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Hot weather dinners: your faves?

It's unseasonably hot in San Francisco, a city where none of us have air conditioning...I can't bear the idea of eating anything hot this evening, so I'm looking for some good hot weather dinner ideas. I've seen nicoise salad listed on the boards as a good one...any other? Thanks!

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  1. In hot weather I like a big bowl of tabouli with a glass of lemonade w/mint. And gazpacho is good too.

    2 Replies
    1. re: AnnaEA

      I like the middle Eastern direction too -- usually do two or three of the following: hummus, feta cheese, salad, taramasalata, tabouli, olives, pita, pickled beets, green sald -- and a cold beer.

      Another think I like to do is a salad with chicken, goat-cheese, toasted walnut, apples and mixed greens with a lime-olive oil or balsamic dressing.

      1. re: bite bite

        too funny. i had middle eastern/mediterranean today for lunch at the crocker galleria in downtown sf. weather was scorching hot and my veggie combo was perfect for it: refreshing, tasty and spice-y, nothing heavy or too filling. the combo plate had tabouli, lentil salad w/mango, hummus, baba ganoush (sp?), dolmas, and falafel! and all for less than $7. =)

        i think the worst thing you can do in weather like this is turn on the oven or make a stew or braise. need to stick to the light and refreshing preparations.

    2. There's a poster from L.A. who's in the same situation and has also started a thread...how about a stir-fry, or maybe a soup and salad combo? A pressure-cooker comes in handy though I'm not suggesting that everyone can run out and buy one...(though they seem to last forEVER...have had my Prest-O since 1978! It's like a tank!) Others have also suggested using a crockpot and Foreman grill.

      1. Naengmyon - Korean iced buckwheat noodle soup. Fantastic on hot days.
        Bi Bim Bop with the veggies straight from the fridge, medium egg on top, a spoonful of gochujang and a bowl of sticky rice. Made with seasoned spinach, mung bean sprouts, shredded daikon, sweet potato stems, shredded cucumber, and shredded beef.

        1. One thing we eat when it's too hot to cook is Swiss meusli. Yes, for supper. Too late for tonight but tomorrow morning or even this evening, place 2 cups rolled oats in a bowl, mix in 1 c milk and add some honey. Pop it in the fridge for several hours or overnight and at supper time add lots of fresh fruit, some almonds or hazelnuts or whatever you like, and a cup of plain yogurt. I always like it best when one of the fruits is an orange. This doesn't sound like much but it's actually delicious and, for me at least, addicting. A piece of toasted whole grain bread with some honey spread on it tastes good with the muesli.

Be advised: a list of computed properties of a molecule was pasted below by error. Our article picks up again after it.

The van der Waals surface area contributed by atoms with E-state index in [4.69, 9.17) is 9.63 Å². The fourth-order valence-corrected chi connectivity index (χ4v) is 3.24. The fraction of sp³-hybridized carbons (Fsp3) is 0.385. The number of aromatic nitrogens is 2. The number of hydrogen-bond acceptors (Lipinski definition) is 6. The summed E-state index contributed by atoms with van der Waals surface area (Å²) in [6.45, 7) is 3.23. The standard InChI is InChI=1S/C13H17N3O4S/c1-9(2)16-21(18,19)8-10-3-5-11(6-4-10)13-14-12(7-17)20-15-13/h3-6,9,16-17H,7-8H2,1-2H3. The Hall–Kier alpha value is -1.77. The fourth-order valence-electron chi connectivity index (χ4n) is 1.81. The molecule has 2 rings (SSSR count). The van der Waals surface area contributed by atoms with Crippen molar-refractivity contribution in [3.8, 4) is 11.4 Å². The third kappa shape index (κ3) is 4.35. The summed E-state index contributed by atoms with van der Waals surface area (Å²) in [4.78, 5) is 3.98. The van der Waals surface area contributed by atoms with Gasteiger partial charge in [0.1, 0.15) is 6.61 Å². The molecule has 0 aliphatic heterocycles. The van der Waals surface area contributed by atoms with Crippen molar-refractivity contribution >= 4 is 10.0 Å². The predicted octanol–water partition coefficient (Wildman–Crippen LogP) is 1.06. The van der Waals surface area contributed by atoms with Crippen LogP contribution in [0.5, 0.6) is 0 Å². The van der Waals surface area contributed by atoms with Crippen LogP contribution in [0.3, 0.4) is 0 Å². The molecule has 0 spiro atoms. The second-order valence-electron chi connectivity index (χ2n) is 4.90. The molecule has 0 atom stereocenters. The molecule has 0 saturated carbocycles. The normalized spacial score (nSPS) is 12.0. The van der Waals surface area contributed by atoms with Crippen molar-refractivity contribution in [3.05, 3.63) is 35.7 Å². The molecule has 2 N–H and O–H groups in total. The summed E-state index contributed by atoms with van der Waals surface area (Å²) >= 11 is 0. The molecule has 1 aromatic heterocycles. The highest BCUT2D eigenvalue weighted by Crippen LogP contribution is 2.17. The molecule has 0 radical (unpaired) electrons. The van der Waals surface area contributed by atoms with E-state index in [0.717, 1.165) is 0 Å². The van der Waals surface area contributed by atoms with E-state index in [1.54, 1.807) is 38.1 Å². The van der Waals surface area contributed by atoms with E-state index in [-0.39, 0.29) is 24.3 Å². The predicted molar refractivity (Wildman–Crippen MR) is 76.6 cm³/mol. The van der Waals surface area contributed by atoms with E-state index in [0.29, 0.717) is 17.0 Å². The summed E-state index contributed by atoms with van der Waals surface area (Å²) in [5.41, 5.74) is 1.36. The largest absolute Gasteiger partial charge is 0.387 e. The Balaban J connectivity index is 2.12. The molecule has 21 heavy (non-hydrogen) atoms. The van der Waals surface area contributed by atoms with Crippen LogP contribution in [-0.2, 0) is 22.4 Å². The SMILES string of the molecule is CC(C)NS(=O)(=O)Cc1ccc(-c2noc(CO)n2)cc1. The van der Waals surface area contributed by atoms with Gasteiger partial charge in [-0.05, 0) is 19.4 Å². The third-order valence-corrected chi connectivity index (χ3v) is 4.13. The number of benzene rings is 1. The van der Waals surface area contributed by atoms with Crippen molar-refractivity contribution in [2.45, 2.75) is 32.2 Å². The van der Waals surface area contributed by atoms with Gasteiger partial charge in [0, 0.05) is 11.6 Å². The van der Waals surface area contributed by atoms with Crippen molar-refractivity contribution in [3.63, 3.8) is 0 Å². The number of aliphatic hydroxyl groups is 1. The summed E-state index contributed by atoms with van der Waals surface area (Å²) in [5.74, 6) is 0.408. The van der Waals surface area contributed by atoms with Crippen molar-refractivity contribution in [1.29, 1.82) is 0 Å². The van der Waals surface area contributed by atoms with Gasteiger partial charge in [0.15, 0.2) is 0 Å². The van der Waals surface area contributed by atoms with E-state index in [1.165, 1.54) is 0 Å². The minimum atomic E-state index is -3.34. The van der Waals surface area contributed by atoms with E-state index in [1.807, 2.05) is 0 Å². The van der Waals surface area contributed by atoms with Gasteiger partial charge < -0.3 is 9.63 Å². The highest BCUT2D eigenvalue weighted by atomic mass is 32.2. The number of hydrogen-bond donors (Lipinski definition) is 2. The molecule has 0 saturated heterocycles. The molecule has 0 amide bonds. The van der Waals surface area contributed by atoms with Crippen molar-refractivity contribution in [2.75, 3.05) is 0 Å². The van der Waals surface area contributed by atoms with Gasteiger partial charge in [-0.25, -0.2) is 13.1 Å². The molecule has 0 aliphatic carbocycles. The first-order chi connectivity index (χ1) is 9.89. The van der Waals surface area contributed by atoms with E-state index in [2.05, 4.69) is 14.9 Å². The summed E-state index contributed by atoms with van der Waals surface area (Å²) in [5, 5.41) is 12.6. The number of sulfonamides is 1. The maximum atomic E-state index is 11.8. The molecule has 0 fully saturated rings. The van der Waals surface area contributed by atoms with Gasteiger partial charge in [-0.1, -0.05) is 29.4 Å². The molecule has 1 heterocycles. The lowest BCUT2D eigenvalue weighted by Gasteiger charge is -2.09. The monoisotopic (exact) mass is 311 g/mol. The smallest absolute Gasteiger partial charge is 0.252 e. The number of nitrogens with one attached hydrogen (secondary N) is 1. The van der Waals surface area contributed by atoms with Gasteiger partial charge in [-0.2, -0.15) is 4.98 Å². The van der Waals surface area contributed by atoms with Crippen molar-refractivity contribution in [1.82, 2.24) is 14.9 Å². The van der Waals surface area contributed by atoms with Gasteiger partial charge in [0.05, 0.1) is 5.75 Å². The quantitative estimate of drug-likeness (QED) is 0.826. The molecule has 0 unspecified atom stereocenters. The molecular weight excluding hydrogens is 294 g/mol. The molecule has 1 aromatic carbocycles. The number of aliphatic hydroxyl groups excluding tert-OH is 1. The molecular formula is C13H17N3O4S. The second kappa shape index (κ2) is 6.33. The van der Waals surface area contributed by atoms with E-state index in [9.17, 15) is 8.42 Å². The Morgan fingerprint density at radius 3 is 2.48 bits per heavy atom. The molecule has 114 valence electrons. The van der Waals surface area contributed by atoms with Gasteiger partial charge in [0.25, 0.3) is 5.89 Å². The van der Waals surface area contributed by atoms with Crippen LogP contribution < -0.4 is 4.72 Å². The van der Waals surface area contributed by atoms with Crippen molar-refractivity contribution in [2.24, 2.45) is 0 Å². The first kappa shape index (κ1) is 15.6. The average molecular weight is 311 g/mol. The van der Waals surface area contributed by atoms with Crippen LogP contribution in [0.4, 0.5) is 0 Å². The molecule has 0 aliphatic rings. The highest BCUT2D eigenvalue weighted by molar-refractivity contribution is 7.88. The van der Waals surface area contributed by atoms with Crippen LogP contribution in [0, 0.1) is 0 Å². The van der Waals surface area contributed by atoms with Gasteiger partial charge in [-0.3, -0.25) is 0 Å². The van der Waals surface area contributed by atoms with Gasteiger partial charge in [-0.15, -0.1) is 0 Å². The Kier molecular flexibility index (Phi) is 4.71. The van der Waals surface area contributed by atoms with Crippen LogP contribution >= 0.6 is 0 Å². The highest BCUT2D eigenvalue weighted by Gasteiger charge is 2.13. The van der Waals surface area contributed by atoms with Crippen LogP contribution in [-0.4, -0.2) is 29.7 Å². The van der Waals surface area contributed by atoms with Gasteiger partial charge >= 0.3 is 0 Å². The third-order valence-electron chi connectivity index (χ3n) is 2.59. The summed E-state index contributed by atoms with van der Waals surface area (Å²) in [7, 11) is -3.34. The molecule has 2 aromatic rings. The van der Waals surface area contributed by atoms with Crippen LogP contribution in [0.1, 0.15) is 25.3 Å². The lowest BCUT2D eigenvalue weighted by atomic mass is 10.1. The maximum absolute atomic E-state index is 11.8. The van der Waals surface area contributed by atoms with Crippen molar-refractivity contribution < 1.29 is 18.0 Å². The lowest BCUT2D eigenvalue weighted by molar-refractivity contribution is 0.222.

Makes a cool, nutritious no-cook supper on a steamy day.
          Really, it's one of those things that tastes better than it sounds.

          1. Cold soba noodles with sesame paste, topped with julienned cucumbers and carrots, bean sprouts and diced chicken.

            Or, I just completely breakdown and have a large bowl of ice cream with PB&J sandwich.

            1. I feel ya Shiro. I too am in the Bay Area and it's unbearable today.

              This evening I made a simple salmon that took just 17 minutes in the oven. Just cover it in dijon mustard, some chopped scallions, and some salt and pepper. Along with roasted asparagus, it makes a nice fresh meal. You can replace the salmon with any other firm white fish.

              My other backup is a salad with romaine hearts, avocado, and some sliced flank steak.

              1. With a name like Shiromaguro, I would think the first thing that would come to mind would be a big cold block of tofu that has been sliced into cubes, and liberally adorned with shoyu or ponzu, katsuo, goma, and green onions... You can sip some iced mugicha and have shaved ice for dessert - don't forget the kintoki!

                1 Reply
                1. re: bulavinaka

                  I was just going to suggest this!

                  Other options:
                  Lettuce wraps or summer rolls (same concept, different wrapper)
                  Salad topped with a poached egg
                  Gado-gado (my bastardized version, blanched veggies and tofu/hard-boiled egg with spicy peanut dipping sauce)
                  "Taco" salad - veggie burger on greens with corn, cilantro, chopped peppers, spicy salsa and plain yogurt